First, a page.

“Nevada is the fourth largest gold producing region in the world,” Steininger says. “So, in 1987 I decided to form my own consulting business.” He has since been credited with discovering the Pipeline and Long Valley gold deposits, as well as participating in the discovery or expansion of gold reserves at numerous mining operations.

Along the way, he has found great reward in the economic impact of his work, as well as helping new geologists develop their skills. “For every mining job that’s developed, there are two or three side jobs that are created,” he says. Referring to the Pipeline, he states, “It’s a big mine that created a lot of good paying jobs for a lot of people. It created a lot of tax revenue for the state and federal government, and a fair amount of economic wealth for people and the country in general. That gives me a lot of satisfaction.”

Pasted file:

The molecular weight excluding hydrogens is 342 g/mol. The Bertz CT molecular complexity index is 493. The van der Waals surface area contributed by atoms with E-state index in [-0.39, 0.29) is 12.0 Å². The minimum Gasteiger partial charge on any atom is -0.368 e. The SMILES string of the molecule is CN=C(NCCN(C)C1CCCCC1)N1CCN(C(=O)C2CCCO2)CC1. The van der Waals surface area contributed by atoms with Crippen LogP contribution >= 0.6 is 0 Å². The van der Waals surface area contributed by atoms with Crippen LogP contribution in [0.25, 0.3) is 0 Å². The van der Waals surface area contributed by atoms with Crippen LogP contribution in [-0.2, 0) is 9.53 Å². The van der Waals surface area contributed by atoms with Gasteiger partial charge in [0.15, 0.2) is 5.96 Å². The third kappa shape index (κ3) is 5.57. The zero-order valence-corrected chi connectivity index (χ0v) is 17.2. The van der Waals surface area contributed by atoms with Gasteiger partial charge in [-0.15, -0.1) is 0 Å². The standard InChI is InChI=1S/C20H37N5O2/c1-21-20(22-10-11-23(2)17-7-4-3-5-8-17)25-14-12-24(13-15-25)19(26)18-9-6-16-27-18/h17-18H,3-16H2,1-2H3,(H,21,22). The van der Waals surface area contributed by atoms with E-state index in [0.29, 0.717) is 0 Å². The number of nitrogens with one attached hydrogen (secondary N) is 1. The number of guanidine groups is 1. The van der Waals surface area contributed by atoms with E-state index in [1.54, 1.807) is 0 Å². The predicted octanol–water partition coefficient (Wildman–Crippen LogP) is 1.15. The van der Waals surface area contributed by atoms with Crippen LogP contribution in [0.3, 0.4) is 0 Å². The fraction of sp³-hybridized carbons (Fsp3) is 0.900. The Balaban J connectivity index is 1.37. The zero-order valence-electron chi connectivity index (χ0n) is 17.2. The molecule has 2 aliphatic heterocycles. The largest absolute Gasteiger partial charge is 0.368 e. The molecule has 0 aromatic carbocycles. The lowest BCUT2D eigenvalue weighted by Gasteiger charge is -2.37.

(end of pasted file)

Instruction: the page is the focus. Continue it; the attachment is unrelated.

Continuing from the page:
Steininger loves the challenge of examining a piece of ground that might contain a mineral deposit. He uses his skills in geology and geochemistry to identify areas where precious metals hide and works with mining and exploration companies to develop those deposits.

“The challenge is being able to read the rocks and find something of value in them,” he says, “in addition to keeping the client convinced that what you’re onto is the right thing. It takes a lot of work educating people in the business who might not be geologists that what you’re onto is good or not.”

Although Steininger has always been fueled by his curiosity and intuition for discovering minerals and precious metals, he says the foundation for his success is the “fundamental geological education” he received at WMU. “The thing I liked about Western was it was a nice, friendly school that gave me a solid, broad education outside of my major,” he says.